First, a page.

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    ABSTRACT: The study was conducted to test the feasibility of a telephone-based self-management program for adults with epilepsy. The program was based on social cognitive theory and principles of motivational interviewing (MI). Twenty-two adults with epilepsy were recruited from hospital-based epilepsy clinics. The mean age of participants was 43 years, and 68% were men. Participants were randomly assigned to the intervention or control group. Those in the intervention group received a five-session intervention with a nurse trained in MI counseling. Following an in-person introductory session, the remaining four sessions were conducted by phone. Ninety-five percent of the 55 planned MI sessions and the 44 planned courtesy calls for those in the control group were completed, demonstrating high acceptance of the program. Participants were very satisfied with the program and noted the benefits of the telephone delivery method. Analysis of outcomes provided support for continued development and testing of the program.
    Epilepsy & Behavior 12/2008; 14(1):232-6. DOI:10.1016/j.yebeh.2008.10.016 · 2.06 Impact Factor
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    ABSTRACT: The effectiveness of multiple interventions in asthma and chronic obstructive pulmonary disease (COPD) is unclear. To examine the effectiveness of multiple interventions as compared to single interventions or usual care on health outcomes and health care utilisation within the context of integrated disease management in asthma and COPD. MEDLINE and the Cochrane Library (1995-May 2008) were searched for controlled trials. Two reviewers independently extracted data and assessed study quality. Meta-analyses were performed on quality of life and health care utilisation data. Furthermore, the effects of multiple interventions versus single interventions and usual care were assessed qualitatively. Of the 36 studies included, 17 targeted double interventions (patient-related and organisational interventions); 19 studies performed triple interventions (patient-related, professional-directed and organisational interventions). They were heterogeneous in terms of (combinations of) interventions, outcomes measured, study design and setting. Pooled data showed that studied disease management programmes significantly improved quality of life on several domains. Patients within triple intervention programmes had less chance of at least one hospital admission compared with usual care. No significant effects were found in number of emergency department visits. Qualitative analyses revealed positive trends on process improvements and satisfaction. Inconclusive results were reported on symptoms; no effects were found in lung function. In spite of the heterogeneity of disease management studies in asthma and COPD care, this review showed promising improvements in quality of life and reductions in hospitalisations, especially for triple intervention programmes.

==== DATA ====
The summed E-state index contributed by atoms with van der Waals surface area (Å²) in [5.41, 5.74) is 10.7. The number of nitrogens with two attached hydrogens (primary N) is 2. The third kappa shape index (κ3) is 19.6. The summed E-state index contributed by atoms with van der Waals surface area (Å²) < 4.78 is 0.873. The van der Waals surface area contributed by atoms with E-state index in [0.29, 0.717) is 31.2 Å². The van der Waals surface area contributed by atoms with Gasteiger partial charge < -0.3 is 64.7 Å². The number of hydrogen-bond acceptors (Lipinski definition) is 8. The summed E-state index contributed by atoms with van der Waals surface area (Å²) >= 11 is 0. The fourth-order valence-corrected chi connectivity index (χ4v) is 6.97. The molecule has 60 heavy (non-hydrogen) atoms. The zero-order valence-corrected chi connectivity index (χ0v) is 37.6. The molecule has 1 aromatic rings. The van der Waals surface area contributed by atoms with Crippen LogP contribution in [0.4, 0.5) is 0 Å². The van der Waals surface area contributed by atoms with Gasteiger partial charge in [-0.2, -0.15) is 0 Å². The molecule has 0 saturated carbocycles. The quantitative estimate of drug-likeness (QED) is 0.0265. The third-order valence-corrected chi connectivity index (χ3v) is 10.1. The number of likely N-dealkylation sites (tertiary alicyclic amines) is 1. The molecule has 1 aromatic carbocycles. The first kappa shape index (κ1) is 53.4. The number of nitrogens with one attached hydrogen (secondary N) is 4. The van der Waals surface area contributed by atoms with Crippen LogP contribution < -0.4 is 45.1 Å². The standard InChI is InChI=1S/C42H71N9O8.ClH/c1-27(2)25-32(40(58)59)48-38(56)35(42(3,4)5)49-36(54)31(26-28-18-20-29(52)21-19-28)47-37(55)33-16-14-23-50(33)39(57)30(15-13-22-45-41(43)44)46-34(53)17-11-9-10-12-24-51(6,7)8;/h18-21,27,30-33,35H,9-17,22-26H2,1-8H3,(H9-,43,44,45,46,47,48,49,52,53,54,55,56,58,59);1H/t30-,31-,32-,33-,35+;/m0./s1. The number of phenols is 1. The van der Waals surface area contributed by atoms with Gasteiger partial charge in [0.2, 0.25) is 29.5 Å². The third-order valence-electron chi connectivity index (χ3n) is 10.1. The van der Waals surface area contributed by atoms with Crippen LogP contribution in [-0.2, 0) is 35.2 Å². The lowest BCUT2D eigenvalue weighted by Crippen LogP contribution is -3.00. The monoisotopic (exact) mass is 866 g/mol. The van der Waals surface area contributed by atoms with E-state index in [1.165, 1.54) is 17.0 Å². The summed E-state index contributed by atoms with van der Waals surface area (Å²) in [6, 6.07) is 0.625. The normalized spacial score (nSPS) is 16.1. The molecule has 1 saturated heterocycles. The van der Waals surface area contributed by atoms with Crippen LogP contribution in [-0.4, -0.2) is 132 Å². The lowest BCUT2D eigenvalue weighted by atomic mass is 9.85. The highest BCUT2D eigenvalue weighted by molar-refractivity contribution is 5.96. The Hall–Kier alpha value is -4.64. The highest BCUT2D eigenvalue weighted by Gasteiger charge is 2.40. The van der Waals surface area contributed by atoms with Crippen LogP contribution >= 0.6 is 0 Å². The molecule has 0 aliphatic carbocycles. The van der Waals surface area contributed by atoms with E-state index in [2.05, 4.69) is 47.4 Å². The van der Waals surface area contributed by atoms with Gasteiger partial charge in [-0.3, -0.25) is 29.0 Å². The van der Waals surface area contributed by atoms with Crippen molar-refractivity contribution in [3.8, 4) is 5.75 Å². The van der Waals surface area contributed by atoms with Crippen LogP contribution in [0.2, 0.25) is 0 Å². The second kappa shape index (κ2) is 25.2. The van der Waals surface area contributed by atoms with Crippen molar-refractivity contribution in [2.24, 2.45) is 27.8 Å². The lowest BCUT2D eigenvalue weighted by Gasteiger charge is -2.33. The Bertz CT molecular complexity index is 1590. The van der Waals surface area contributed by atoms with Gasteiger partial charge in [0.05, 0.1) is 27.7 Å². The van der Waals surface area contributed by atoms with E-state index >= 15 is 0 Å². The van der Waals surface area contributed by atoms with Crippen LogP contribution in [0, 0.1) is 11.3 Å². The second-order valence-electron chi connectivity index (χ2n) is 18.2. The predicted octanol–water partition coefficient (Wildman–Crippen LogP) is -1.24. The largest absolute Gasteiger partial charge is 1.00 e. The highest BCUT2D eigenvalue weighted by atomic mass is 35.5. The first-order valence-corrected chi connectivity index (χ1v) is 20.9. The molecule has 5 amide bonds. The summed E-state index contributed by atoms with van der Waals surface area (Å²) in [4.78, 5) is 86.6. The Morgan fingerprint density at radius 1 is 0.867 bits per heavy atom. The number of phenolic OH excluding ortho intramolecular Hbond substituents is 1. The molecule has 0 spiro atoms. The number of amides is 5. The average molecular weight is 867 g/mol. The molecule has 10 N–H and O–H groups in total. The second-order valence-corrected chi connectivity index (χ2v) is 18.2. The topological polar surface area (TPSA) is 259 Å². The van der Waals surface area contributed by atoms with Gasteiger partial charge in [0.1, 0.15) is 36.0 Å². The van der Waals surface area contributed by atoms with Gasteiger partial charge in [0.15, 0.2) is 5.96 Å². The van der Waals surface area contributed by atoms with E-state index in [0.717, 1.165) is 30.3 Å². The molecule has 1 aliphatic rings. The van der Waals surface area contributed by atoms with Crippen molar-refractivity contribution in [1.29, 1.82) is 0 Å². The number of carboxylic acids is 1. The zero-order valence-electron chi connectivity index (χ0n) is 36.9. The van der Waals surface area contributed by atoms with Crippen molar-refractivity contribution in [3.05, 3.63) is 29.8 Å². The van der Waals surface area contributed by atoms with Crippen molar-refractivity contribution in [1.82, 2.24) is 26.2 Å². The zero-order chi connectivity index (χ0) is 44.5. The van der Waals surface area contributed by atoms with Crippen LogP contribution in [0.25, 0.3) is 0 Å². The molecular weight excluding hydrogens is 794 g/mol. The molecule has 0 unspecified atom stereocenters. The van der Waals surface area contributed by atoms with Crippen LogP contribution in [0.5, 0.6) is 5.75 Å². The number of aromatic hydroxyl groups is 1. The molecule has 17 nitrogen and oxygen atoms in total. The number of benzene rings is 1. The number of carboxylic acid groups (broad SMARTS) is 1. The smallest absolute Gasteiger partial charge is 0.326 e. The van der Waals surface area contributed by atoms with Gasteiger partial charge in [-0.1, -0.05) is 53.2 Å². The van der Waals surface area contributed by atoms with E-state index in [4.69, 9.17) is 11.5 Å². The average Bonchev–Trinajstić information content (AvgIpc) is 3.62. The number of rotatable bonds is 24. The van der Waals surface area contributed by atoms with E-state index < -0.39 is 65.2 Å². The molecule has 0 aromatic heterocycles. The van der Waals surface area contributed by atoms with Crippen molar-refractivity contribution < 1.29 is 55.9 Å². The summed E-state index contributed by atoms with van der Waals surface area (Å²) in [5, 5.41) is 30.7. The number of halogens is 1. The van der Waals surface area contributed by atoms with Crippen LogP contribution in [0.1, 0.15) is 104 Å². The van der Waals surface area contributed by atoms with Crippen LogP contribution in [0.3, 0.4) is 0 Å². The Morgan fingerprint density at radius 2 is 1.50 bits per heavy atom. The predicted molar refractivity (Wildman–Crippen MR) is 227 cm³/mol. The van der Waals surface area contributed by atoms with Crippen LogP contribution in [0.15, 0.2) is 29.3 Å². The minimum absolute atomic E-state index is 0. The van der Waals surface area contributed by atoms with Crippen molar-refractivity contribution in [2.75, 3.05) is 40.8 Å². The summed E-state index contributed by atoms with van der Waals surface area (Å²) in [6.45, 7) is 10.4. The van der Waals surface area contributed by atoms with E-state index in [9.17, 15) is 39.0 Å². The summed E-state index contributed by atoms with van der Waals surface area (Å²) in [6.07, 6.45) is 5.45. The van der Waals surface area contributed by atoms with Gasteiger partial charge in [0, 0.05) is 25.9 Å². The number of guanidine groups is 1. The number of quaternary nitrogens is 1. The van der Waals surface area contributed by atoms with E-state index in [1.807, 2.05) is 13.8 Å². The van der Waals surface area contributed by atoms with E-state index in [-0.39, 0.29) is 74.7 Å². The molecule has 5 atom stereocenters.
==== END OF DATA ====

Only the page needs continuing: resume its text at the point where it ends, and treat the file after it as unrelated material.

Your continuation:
Respiratory medicine 02/2009; 103(5):670-91. DOI:10.1016/j.rmed.2008.11.017 · 2.92 Impact Factor
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